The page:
Take a Shot! by Jake Steinfeld, Dave Morrow – Lacrosse Book Reports

Author’s note: This is the first installment of a series focused on lacrosse in literature. Lacrosse Book Reports, if you will. We roll things out with Take a Shot!, tales from the founders of Major League Lacrosse. We won’t be spoiling the books too much. Our goal is to let you know they exist and how to add one to your library.

Looking for ways to stay engaged through the quarantine, I dug into my assemblage of lacrosse-focused literature. It’s not a deep collection. There’s about twelve or so books, from the roots of the game to the birth of professional lacrosse and beyond, sitting on my office shelf. You’ll never find these reads in the same bookstore, but for the most part they are all up for grabs on Amazon.

Books even referencing the game of lacrosse can be more than hard to find. Living in the Midwest, it’s been like a needle in a haystack my entire life. My hope is to grow your library and maybe even learn about about a few new stories myself along the way.

I’m going to share a few passages from each. Like it? Buy it. If not, hopefully you learn something. We’re starting with Take a Shot! A Remarkable Story of Perseverance, Friendship, and a Really Crazy Adventure.

Take a Shot! by Jake Steinfeld, Dave Morrow - Lacrosse Book ReportsTake a Shot!

Jake Steinfeld & Dave Morrow
Copyright 2012, published by Hay House, Inc.

From $16.08 on Amazon!

Buy NOW!

Take a Shot! is the true account of Body By Jake’s Jake Steinfeld and Warrior founder Dave Morrow building of Major League Lacrosse from scratch. Steinfeld steals your attention for story time and takes you through one of lacrosse’s biggest accomplishments from his and Morrow’s perspective. For fans of professional lacrosse to those involved with sports at a grassroots level, it’s an informative read an a fairly transparent look into how the MLL was built. The book released about a decade after the events take place, with the focus set on 1998 through the inaugural season in 2001. It’s one of the few chronicles of the early days of the MLL that are out there.

Steinfeld is a larger than life personality built in Southern California and Morrow was an Ivy League lacrosse player from Michigan. Add in the son of televangelist Pat Robertson, Tim, to the mix and things get a little over the top. The crew went through some pretty wild phases as they built out their own professional outdoor lacrosse league, the good and bad making it into the book.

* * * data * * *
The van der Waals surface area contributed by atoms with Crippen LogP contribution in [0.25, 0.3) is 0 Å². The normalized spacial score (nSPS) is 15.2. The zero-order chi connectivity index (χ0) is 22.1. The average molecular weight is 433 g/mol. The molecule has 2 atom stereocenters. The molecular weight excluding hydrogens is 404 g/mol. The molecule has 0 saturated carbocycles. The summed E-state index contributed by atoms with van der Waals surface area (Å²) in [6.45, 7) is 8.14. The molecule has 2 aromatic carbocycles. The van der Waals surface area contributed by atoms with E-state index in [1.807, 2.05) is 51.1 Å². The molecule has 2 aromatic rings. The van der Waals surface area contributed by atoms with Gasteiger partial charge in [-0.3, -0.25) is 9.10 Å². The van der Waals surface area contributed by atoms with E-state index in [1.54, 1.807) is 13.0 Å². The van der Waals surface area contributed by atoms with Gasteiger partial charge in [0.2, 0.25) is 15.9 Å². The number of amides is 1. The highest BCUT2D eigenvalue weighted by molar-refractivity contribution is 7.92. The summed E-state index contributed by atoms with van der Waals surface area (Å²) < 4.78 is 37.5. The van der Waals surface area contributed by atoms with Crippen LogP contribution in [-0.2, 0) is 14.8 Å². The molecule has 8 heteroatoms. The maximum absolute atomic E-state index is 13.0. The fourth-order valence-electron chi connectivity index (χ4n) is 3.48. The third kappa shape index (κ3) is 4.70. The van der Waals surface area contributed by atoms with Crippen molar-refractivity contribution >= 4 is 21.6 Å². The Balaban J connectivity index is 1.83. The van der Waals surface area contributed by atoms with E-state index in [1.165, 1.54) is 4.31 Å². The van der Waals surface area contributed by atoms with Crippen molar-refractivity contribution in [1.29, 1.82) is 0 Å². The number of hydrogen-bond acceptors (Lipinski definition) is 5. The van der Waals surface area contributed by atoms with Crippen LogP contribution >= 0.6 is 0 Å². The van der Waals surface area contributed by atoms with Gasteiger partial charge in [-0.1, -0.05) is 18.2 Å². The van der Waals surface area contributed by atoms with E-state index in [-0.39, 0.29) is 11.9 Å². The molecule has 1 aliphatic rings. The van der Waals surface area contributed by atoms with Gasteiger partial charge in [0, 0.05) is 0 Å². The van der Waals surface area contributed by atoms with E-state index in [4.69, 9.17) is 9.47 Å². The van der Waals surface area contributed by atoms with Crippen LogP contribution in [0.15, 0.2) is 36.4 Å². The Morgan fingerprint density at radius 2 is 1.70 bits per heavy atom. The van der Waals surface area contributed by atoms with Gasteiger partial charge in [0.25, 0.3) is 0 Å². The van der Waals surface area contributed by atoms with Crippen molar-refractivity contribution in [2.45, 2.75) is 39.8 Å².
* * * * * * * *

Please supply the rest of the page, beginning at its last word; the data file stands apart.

Take a Shot! isn’t one of the harder reads on the list to get your hands on or to get through cover to cover. It reads like part motivational speaker is giving you a one on one seminar, part buddy reminiscing on the glory day, because it basically is. It’s less than 200 pages, has a small chunk of in-color photos in the middle and is suitable for middle school students through adults. A solid book report pick-up for any youngster looking to tell the class more about the game they love.

Enjoy this classic passage from Take a Shot! as Steinfeld looks back at the early marketing strategy planning with some Hollywood producers.

Take a Shot! excerpt:

“You’re not planning on blowing any of our guys to pieces, are you?” I asked half-jokingly.

“Don’t worry, no one’s gonna get really hurt,” said the producer, whom we’ll call Gladiator Guy.

Now while I’m sitting there listening to this crazy pitch about how to turn the MLL into Rollerball meets Armageddon III, Dave is sitting next to me wondering what he got himself into. And the reason I know he’s freaking out is because he’s got the jittery legs going.

When Dave gets really excited, his legs start twitching and pumping like there’s no tomorrow. And on that day, those legs were bouncing up and down to the point that when I looked down, I realized my legs were bouncing! My legs never bounce! But Dave was so freaking jittery that he got me doing it, too! I willed my legs to calm down, but Dave was hopeless. His legs had a mind of their own, and that mind was getting blown right now.

The Gladiator Guy brought in someone he introduced as his “marketing genius.” Apparently the guy had done for some foreign sports teams. He was full of ideas as well, and he told us about his most successful promotion,  for a Russian hockey team.

The promotion? Toilet Paper Day.

That’s right, I can’t make this stuff up.

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